2019-05-13 11:45

    I don't know what to say. After reading this book I was speechless for a little while. I know there are many slums in Karachi. As a matter of fact Orangi town is the Asia's biggest slum. This book is all about the life in slums and how they live day to day. What they do. How they take care of each other. The people in slums are united, no matter what their ethnicity is, Hindu, Muslim, Christian, Punjabi, Sindhi, balochi etc they are united under poverty flag.The protagonist is nine year old Laila, it’s about how she faced her sister death and her mother sickness. The burden and difficulties a young child faced. How she ran when she heard that her step-father will sell her for prostitution for 15000 Rupees to pay off debts. It’s not a happy story; it’s fictional but will make you cry. I imagine life worse in slums. No basic necessities, malnourished children roaming around, drug addicts, rapist, no education, no water, and no electricity in short hell created by humans. The vast gap created by rich to remain rich and poor remains poorer.I don’t agree with the ending. Things like that happen in dream. I was totally engrossed and the ending made me realized it’s fictional. Few things are debatable but I must applaud author Bina Shah for such creative emotional writing.

  • Abdullah Mo
    2019-05-09 10:34

    For academic literary researchers, it would be interesting to draw parallels between Bina Shah's portrayal of Pakistani Christians and that of Muhammad Hanif in 'Our Lady of Alice Bhatti'. No doubt the story-line is idiosyncratic, where a nine years old Pakistani Christina girl is the narrator and protagonist, however the treatment of events and the narrative itself, I found a little less engaging. There were hardly any lines that I would love to quote and cherish, for long, the joy of, either in terms of profoundness of thought or the construction of it. Laila, the lead lady, lives two equally challenging lives, one in Isa colony, the Karachi Slums, and the second in the rich house of Ansaris as a maid. She is brave. Bina, to some accuracy, depicts the ordeals religious, economic, and social minorities face in Pakistan. This portrayal is twofold that simultaneously exposes the fickleness of our social fabric and reweaves some hope of coexistence and care. Sex, sexual exploitation, sexual frustration gets some significant space in the course of events in this book. Religion and interfaith harmony is another noteworthy leitmotif. Despite having many questions in my mind on the validity of delineation of Christian and Muslim experiences in the novel, it was a valuable read that has contributed to enrich the Anglophone Pakistani fiction tradition.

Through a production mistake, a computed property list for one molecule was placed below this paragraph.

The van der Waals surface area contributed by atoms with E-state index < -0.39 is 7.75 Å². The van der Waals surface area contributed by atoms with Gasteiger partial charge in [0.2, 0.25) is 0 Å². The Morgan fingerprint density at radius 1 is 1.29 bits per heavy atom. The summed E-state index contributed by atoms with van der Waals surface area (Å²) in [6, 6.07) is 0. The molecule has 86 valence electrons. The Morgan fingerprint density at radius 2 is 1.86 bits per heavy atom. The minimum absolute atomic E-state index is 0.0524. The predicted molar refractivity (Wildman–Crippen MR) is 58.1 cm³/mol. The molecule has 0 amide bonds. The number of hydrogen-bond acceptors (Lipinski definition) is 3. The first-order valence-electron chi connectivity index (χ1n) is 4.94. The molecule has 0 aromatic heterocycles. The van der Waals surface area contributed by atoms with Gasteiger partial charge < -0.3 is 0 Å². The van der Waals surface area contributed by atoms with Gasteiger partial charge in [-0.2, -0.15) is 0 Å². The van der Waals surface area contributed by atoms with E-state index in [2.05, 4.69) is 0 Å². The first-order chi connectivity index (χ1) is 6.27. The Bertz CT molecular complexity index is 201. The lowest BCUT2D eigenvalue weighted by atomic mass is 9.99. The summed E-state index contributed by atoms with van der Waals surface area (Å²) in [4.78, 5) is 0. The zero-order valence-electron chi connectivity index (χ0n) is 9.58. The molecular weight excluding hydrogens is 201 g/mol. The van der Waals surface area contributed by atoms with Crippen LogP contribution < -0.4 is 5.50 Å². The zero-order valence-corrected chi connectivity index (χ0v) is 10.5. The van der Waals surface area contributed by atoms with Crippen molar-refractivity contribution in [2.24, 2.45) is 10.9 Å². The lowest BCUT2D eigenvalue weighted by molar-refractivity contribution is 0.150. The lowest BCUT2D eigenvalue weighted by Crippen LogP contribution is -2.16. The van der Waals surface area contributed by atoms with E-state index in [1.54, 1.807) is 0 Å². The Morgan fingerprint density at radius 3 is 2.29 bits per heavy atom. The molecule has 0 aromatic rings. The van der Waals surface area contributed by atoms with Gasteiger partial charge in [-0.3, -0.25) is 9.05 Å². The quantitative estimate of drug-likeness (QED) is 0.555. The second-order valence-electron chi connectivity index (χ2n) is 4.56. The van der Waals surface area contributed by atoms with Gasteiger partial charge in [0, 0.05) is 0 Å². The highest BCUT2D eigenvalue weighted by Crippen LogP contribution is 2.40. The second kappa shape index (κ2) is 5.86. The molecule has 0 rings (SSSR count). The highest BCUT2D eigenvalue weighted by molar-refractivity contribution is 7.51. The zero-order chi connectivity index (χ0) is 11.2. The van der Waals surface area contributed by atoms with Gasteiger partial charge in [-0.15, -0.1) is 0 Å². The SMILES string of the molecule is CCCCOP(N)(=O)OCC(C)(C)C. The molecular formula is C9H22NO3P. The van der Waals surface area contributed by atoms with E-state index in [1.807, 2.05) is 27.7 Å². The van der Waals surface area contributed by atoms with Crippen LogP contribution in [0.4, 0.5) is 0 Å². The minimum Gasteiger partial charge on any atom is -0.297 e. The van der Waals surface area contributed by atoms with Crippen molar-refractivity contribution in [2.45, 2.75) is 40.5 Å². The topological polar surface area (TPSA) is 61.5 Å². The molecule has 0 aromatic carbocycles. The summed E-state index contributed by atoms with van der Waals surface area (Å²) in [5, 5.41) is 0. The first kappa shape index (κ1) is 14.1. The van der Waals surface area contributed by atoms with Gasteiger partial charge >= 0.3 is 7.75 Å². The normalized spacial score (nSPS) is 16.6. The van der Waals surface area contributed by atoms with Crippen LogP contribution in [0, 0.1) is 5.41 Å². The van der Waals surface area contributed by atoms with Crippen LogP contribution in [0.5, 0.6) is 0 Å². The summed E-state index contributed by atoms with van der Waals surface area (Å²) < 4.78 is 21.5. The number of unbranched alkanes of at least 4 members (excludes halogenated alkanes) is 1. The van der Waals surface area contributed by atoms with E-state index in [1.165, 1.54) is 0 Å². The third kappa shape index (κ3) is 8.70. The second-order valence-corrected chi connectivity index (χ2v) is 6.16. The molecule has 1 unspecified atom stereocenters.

• muhammad Hafeez
    2019-05-18 11:43

    GoodReally good A Story from being a slum girl to a girl with ambitions and courage to save her mother

  • Samra Muslim
    2019-04-23 08:37

    For some odd reason I've not read Bina Shah's work before (surprising because I make an effort to read Pakistani writers). Having gotten that out of the way - I must admit, I like Shah's writing style - easy, simple and very real - thus the mass appeal and appreciation for her literature !!Moving on to the book and Laila's story, not very impressive and honestly put very ordinary tale of a poor person belonging to our region (India/Pakistan/etc) who from the age of 7 onwards is facinated by everything rich (even the sea) and opts to escape from all situations tough!! Laila's dad running away after the death of his son, mother's escaping into madness after sister's death, Laila herself running away from home to avoid being sold ... blah blah ... this is neither a story of the protaginist succeeding against all odds nor her succumbing to the pressures of her life ... its just a tale of how life is for the ones living in the slums of Karachi ... !Decent effort - but as a regular reader I wasn't wowed at all ....

  • Areesha Khuwaja
    2019-05-20 06:27

    I was on an epic journey with Laila and I discovered my own city through this book. I realized how many different kinds of people live here and how they live. I am better at understanding people now. I can somehow understand that the reason behind the things they are doing must have something to do with their background. I imagined myself as Laila and understood what a brave girl she is and it helped me figure myself out. I kept thinking what would I do if I were in her shoes? We encounter with girls like these everyday but we don't give them much importance. They are almost invisible to her. Through Slum Child I got to meet and got to know people belonging to different classes, races and religion here. It seemed to me that I knew more about west than my own country, my own city.It made me look at things, look at my life, this city from a new perspective. It made laugh and wonder and feel the pain and cry. I recommend this book to everyone.

  • Joe
    2019-04-24 08:24

    Enjoyable, entertaining and easy to read. I think the author did a great job of capturing the personalities she was striving for, although a few instances were misplaced or clichéd. Having spent a lot of time among Christians in the slums in Pakistan (although not in Karachi), I was looking forward to reading this book. I'm not sure that she captured the religious aspects as well as I'd hoped, but I don't think it took away from the story.

  • Sahar Ammad
    2019-05-16 06:39

    A very good start by portraying the real slums life..the problems they face,the way they think & feel,the way they live..!!...some points i feel are not well explained or you can say,are added just to have some variety in book.. and also I think the end is so dramatic. Good book but a very predictable one.

  • Finsomni Ak
    2019-04-23 04:35

    Nice story of a girl deprived of poverty.. Good depiction of emotions.. Bina added the disasters in the novel to make it spicy where ever the story started getting bore, and that is a quality of a good novelist...

  • Sumit Gunjan
    2019-05-08 10:31

    A very nice story of a girl raised in slums of Pakistan. The book helps the reader to know about the life of a girl child in slums. The book gives some very beautiful insights and learnings. Would like to thank "Bina Shah" for such an beautiful effort.

  • Amanda Sheley
    2019-05-10 09:34

    A touching story about a little girl just trying to stay positive despite the hard life shes been given. Inspiring read.